Well, the answer is quite simple, when racism is realized to be the combination of prejudice and power.

    Members of marginalized groups can clearly be as prejudiced against members of dominant groups as the reverse. Normally, they don’t have the power to do much with it due to the existing power structures in society.

    However, there can be sub-units in society where the power dynamic is reversed compared to the society as a whole. A black-owned business treating white employees horribly, denying them promotions, subjecting them to racial insults, etc., merely because they are white; in short treating them as horribly as some white-owned businesses have done to blacks? That’s an example of reverse racism. I’m sure it will be argued that the white employees can find another job easier than the black employees, and while this may be true and this fact will contribute to less actual instances of reverse racism (because the whites just leave), it does not refute the point that in the sub-unit of the black-owned business it is blacks with the power.

  15. says

    Exactly, it’s the power dynamic that’s important.

    Jason Thibeault’s post about the sexist treatment of men at Archie Comics is a perfect example of the power dynamic being used in a sexist way against the traditionally dominant group (a woman CEO being sexist towards her male employees.)

  16. Phillip Hallam-Baker says

    The New Black Panthers are not anti-white racists, they are a shill organization for Rupert Murdoch to race bait against. They have no presence except on Fox News where they present a caricature to amuse the elderly white racists who watch it. Profitable no doubt but they represent the opposite of what they pretend.

  17. says

    By definition, racism — and all other *-isms such as sexism, anti-Semitism, Islamophobia and homophobia — are institutionalized, meaning that they are reinforced by churches, schools, the legal system and other institutions of society. They occur when the dominant group uses its dominance to remain dominant. I would say there is no such thing as “reverse *-ism”, because that would require the backing of social institutions, which makes it just *-ism.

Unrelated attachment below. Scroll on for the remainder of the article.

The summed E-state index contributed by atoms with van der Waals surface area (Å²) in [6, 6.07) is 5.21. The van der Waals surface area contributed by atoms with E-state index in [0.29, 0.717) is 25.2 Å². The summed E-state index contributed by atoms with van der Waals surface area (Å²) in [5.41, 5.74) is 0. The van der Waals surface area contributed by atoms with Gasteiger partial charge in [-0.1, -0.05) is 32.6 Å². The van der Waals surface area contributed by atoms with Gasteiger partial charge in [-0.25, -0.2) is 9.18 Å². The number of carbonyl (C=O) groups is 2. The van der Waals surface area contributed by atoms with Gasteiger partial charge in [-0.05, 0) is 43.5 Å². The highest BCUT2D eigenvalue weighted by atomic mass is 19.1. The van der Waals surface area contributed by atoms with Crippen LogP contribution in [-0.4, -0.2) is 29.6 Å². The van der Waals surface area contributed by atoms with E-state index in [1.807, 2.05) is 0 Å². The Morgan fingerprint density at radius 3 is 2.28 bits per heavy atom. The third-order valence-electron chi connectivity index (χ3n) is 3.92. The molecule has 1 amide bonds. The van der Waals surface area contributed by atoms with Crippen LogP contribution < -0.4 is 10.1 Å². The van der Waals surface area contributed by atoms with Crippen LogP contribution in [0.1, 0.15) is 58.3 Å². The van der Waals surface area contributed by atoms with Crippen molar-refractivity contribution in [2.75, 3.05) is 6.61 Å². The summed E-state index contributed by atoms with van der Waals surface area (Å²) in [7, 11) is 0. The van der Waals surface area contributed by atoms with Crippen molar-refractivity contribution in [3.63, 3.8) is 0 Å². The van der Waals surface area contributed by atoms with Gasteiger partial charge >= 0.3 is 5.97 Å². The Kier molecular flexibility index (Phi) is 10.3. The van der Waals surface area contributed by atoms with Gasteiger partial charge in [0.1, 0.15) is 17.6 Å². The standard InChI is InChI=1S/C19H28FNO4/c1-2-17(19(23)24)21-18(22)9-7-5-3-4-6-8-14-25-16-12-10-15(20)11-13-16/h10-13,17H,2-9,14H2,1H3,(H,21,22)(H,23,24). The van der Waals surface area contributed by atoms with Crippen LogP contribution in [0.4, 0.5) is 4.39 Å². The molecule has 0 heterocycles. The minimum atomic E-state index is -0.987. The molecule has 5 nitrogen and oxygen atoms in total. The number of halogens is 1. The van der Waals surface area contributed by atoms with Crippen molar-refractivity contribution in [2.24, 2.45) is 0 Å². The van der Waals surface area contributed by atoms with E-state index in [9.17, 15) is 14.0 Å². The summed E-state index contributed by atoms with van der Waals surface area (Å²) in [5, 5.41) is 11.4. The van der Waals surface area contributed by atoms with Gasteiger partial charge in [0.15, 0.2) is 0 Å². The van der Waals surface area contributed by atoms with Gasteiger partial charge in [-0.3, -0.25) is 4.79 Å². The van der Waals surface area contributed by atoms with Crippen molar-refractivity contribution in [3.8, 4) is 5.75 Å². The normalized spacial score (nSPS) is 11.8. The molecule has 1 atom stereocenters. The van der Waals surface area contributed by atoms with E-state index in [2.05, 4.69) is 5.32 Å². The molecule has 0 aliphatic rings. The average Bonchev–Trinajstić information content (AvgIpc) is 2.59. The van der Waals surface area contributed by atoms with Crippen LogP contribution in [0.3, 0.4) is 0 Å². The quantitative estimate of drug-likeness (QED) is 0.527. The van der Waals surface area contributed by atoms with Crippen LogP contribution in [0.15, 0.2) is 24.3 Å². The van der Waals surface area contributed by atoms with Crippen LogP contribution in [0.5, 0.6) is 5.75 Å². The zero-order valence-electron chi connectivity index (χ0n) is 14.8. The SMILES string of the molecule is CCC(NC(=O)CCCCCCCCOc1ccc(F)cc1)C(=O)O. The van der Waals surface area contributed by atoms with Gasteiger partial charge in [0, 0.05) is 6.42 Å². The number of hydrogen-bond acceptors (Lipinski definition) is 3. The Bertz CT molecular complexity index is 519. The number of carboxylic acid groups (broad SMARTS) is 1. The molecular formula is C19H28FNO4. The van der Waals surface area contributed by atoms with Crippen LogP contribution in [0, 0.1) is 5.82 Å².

18. says

    That’s a nice hypothetical example, but examples in reality are quite rare. Generally, whites get treated better by black managers, black police officers, black teachers, etc.

  19. doublereed says

    I’m going by the SPLC which has them saying plenty of Anti-Semitic things about the evils of Zionism etc. They’re both anti-white and anti-semitic. They were also condemned by original Black Panthers as being a black racist hate group.

    While I’m sure they are used by Fox News to race bait and such, I haven’t seen anything to suggest that they are a shill organization. They’re just another brand of crazy. Most of the Black Separatist hate groups on the SPLC seem more like tight-knit cults with little presence. Nothing like White Nationalist or Nativist groups.

  20. Phillip Hallam-Baker says

    What it all comes down to is whether someone is getting an unfair disadvantage net.

    The folks who bleat on about ‘reverse racism’ never ever complain about the discriminatory practices that Harvard and Yale introduced in the 1930s to keep out Jews and still have to this day. George W. Bush did not get into any of the elite colleges he attended on merit, he was a legacy who got the place purely because his father went there. MIT is the institution it is today because it did not follow suit. As a result they managed to hire the best minds in the emerging computing field in the 1950s.